Travel ban would 'absolutely kill' economic progress, hospitality industry worries

White House says nothing is final, eyeing all options
Posted at 6:25 PM, Feb 11, 2021
and last updated 2021-02-11 18:26:02-05

TALLAHASSEE, Fla. — Fear and frustration in Florida after the Biden Administration considers travel restrictions to contain the spread of more infectious COVID-19 variants.

First reports of a possible domestic travel ban, including but not targeting Florida, came Wednesday evening concerning many in the Sunshine State who rely on tourism.

The White House tried to calm fears hours later, issuing a statement Thursday morning saying nothing was final and that officials were continuing to discuss recommendations.

"To be clear, there have been no decisions made around additional public health measures for domestic travel safety," said a spokesperson for the White House. "The administration is continuing to discuss recommendations across the travel space, but no specific decisions are under consideration."

Gov. Ron DeSantis, Feb. 11, 2021
The idea of a domestic travel ban is frustrating to Florida Gov. Ron DeSantis, who himself placed travel restrictions on New York residents last year.

Florida Gov. Ron DeSantis, who himself placed travel restrictions on New Yorkers and others last year, railed against the idea. The Republican and ally of the former president called the limitations unconstitutional, unwise and unjust during a press event.

Virus metrics were down, DeSantis said, and the state should remain open.

"Any attempt to restrict or lockdown Florida by the federal government would be an attack on our state done purely for political purposes," DeSantis said.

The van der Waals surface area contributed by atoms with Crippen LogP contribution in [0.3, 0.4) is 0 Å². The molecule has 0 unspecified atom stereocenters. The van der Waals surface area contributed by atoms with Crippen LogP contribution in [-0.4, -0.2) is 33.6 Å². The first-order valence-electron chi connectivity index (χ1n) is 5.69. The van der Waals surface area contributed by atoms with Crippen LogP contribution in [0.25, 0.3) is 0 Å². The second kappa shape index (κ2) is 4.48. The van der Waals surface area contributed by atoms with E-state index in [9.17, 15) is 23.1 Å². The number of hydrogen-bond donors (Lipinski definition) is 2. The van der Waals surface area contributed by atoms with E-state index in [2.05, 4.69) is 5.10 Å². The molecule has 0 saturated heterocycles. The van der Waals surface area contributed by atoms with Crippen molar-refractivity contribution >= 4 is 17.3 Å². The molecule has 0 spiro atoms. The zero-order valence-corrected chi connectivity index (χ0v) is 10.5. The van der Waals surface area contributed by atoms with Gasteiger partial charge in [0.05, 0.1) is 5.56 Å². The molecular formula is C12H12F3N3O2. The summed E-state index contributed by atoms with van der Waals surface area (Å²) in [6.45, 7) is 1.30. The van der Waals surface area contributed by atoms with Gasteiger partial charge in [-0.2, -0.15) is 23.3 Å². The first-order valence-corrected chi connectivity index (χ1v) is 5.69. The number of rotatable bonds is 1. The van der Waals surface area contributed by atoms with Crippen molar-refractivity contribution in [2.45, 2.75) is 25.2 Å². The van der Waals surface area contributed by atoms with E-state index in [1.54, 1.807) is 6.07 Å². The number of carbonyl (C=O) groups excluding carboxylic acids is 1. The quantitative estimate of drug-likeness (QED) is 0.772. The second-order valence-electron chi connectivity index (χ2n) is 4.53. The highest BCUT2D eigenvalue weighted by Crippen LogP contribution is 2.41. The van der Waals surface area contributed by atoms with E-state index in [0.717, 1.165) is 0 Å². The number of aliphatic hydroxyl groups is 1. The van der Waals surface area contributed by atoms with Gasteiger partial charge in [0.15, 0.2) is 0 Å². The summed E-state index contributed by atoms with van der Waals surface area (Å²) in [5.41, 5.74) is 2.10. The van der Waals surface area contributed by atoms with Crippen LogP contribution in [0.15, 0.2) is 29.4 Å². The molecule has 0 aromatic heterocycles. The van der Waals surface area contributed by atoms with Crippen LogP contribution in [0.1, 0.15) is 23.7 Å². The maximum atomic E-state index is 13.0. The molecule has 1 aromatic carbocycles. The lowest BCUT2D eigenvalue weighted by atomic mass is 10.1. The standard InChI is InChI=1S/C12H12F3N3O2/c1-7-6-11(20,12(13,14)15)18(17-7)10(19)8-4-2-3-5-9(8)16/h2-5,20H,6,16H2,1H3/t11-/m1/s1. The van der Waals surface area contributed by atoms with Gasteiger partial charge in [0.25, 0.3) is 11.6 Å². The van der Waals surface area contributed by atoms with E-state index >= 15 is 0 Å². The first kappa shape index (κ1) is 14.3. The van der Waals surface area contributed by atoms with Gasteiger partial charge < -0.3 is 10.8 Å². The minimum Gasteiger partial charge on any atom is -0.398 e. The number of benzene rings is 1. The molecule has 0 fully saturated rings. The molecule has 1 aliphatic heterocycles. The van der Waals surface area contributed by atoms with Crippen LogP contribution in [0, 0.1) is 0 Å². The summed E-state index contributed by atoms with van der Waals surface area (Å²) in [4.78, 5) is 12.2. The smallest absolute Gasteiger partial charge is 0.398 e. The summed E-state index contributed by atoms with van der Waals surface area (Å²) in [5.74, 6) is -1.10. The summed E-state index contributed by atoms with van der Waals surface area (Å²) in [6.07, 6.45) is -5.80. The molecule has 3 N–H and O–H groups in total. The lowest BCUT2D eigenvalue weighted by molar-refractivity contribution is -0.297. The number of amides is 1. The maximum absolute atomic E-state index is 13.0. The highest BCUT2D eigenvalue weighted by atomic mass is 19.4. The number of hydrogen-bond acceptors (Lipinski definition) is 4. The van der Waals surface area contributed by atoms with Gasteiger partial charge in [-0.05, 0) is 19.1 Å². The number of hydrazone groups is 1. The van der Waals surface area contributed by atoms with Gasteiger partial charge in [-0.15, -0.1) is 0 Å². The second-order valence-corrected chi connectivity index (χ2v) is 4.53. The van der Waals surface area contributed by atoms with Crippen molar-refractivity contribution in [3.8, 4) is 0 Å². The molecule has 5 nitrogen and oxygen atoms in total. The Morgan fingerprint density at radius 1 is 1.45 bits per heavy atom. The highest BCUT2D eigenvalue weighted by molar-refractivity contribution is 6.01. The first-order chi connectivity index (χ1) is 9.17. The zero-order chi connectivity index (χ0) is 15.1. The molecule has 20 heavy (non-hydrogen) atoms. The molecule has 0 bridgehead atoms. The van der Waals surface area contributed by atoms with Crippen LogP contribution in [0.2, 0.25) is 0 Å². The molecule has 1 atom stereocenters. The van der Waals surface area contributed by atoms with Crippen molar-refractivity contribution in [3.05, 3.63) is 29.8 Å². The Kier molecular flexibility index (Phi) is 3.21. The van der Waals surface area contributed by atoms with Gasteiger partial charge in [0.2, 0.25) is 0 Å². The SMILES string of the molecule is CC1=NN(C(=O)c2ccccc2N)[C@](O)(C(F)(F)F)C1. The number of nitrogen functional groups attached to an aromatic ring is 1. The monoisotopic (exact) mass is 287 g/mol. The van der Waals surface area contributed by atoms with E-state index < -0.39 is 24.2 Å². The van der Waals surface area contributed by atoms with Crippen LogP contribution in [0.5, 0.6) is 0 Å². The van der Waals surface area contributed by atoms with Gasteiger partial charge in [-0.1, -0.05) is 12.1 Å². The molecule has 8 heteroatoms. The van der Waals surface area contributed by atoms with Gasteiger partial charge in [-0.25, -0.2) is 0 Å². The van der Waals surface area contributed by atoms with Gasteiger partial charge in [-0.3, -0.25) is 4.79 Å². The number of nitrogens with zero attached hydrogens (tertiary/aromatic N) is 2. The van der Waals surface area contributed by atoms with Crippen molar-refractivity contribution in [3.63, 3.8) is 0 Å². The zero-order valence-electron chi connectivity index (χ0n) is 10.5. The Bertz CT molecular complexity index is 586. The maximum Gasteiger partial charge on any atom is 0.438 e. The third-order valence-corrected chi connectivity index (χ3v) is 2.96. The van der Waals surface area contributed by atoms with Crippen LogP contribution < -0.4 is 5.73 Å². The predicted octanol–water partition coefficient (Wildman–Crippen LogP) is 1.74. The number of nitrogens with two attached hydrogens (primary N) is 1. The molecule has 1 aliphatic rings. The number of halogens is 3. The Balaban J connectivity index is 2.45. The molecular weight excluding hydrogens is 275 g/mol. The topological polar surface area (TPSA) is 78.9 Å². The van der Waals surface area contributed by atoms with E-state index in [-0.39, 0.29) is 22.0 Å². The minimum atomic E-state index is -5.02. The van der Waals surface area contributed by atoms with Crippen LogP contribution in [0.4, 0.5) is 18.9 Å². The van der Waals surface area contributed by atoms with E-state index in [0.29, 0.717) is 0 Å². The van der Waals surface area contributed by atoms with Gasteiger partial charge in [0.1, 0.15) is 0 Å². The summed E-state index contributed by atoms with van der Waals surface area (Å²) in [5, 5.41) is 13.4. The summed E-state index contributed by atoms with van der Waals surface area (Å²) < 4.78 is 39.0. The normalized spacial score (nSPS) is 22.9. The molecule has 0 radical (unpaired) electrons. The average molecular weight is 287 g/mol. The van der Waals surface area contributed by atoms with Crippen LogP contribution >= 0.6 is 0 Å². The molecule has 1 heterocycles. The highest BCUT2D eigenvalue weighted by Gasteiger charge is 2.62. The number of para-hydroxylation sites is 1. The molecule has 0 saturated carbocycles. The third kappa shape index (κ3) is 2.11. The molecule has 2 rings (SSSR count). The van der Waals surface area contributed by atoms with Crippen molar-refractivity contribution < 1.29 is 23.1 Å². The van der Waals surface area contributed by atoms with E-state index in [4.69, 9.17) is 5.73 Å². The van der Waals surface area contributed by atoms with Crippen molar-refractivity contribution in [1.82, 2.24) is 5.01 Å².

A travel ban would likely have an impact on the governor's proposed $96.6 billion budget. Restrictions could weaken revenue leading to major cuts, which DeSantis avoided in the version he sent to lawmakers late last month.

Florida's hospitality industry is also concerned restrictions would stymie its economic rebound. The Restaurant and Lodging Association said its 10,000 members are still struggling as business and conference traffic remains stagnant.

"Our state relies on visitors to keep people employed, fund state and local government, and remain state income tax-free," said Carol Dover, President, and CEO of FRLA. "To restrict individuals and their families from coming to Florida would absolutely kill the economic progress we have made in recent months."

Epidemiologist Jason Salemi, who works with the University of South Florida, felt almost everything should be on the table as Florida sees COVID cases of the more infectious UK variant, B.1.1.7, climb.

Jason Salemi
University of South Florida epidemiologist Jason Salemi says curbing the spread of the UK variant now would ensure less chance of a future mutation.

"It just might be a matter of time before we see a variant that is more severe," Salemi said.

B.1.1.7 continues to be most prevalent in Florida, according to data from the Centers for Disease Control. Curbing its spread, Salemi said, would ensure less chance of a future mutation that is more resilient to vaccines.

"All of these things would just be bad news until we are able to achieve a herd-level of immunity and get the spread of the virus down to levels where it doesn't have as much of an opportunity to replicate and mutate," Salemi said.